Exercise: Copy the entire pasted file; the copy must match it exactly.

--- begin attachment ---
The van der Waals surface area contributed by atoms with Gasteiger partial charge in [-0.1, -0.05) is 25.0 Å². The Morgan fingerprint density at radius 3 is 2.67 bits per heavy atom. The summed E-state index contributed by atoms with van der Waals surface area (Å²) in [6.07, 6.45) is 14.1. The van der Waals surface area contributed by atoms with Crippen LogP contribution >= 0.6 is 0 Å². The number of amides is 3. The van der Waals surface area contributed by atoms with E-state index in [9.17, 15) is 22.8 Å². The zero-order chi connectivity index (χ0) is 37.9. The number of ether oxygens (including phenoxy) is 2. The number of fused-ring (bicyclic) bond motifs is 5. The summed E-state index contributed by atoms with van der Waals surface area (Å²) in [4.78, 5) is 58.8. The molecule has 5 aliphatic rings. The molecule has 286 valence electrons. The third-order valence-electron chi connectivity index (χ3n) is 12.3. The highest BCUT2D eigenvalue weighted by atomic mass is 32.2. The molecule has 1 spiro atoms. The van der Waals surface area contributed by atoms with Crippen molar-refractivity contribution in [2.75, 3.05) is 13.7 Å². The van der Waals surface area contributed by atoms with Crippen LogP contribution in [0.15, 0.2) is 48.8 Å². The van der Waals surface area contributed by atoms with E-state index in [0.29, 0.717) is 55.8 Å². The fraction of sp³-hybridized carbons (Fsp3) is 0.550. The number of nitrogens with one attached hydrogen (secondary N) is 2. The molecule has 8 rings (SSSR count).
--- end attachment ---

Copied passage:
The van der Waals surface area contributed by atoms with Gasteiger partial charge in [-0.1, -0.05) is 25.0 Å². The Morgan fingerprint density at radius 3 is 2.67 bits per heavy atom. The summed E-state index contributed by atoms with van der Waals surface area (Å²) in [6.07, 6.45) is 14.1. The van der Waals surface area contributed by atoms with Crippen LogP contribution >= 0.6 is 0 Å². The number of amides is 3. The van der Waals surface area contributed by atoms with E-state index in [9.17, 15) is 22.8 Å². The zero-order chi connectivity index (χ0) is 37.9. The number of ether oxygens (including phenoxy) is 2. The number of fused-ring (bicyclic) bond motifs is 5. The summed E-state index contributed by atoms with van der Waals surface area (Å²) in [4.78, 5) is 58.8. The molecule has 5 aliphatic rings. The molecule has 286 valence electrons. The third-order valence-electron chi connectivity index (χ3n) is 12.3. The highest BCUT2D eigenvalue weighted by atomic mass is 32.2. The molecule has 1 spiro atoms. The van der Waals surface area contributed by atoms with Crippen molar-refractivity contribution in [2.75, 3.05) is 13.7 Å². The van der Waals surface area contributed by atoms with Crippen LogP contribution in [0.15, 0.2) is 48.8 Å². The van der Waals surface area contributed by atoms with E-state index in [0.29, 0.717) is 55.8 Å². The fraction of sp³-hybridized carbons (Fsp3) is 0.550. The number of nitrogens with one attached hydrogen (secondary N) is 2. The molecule has 8 rings (SSSR count).